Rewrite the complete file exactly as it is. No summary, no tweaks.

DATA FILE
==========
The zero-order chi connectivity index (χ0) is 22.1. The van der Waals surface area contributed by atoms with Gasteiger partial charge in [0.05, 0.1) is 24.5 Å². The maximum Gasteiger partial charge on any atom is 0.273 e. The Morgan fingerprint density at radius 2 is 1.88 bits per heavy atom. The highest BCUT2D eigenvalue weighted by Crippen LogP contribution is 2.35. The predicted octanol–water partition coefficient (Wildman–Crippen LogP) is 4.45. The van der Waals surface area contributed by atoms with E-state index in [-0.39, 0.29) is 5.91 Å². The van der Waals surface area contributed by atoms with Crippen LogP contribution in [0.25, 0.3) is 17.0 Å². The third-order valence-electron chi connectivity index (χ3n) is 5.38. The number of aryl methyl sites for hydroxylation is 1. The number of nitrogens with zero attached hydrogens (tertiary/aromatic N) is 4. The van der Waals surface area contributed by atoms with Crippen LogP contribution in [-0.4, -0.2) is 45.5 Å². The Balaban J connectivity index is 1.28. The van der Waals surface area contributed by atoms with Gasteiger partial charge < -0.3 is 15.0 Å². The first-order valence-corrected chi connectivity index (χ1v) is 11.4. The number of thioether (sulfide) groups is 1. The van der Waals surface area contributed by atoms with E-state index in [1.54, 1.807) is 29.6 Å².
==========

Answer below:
The zero-order chi connectivity index (χ0) is 22.1. The van der Waals surface area contributed by atoms with Gasteiger partial charge in [0.05, 0.1) is 24.5 Å². The maximum Gasteiger partial charge on any atom is 0.273 e. The Morgan fingerprint density at radius 2 is 1.88 bits per heavy atom. The highest BCUT2D eigenvalue weighted by Crippen LogP contribution is 2.35. The predicted octanol–water partition coefficient (Wildman–Crippen LogP) is 4.45. The van der Waals surface area contributed by atoms with E-state index in [-0.39, 0.29) is 5.91 Å². The van der Waals surface area contributed by atoms with Crippen LogP contribution in [0.25, 0.3) is 17.0 Å². The third-order valence-electron chi connectivity index (χ3n) is 5.38. The number of aryl methyl sites for hydroxylation is 1. The number of nitrogens with zero attached hydrogens (tertiary/aromatic N) is 4. The van der Waals surface area contributed by atoms with Crippen LogP contribution in [-0.4, -0.2) is 45.5 Å². The Balaban J connectivity index is 1.28. The van der Waals surface area contributed by atoms with Gasteiger partial charge < -0.3 is 15.0 Å². The first-order valence-corrected chi connectivity index (χ1v) is 11.4. The number of thioether (sulfide) groups is 1. The van der Waals surface area contributed by atoms with E-state index in [1.54, 1.807) is 29.6 Å².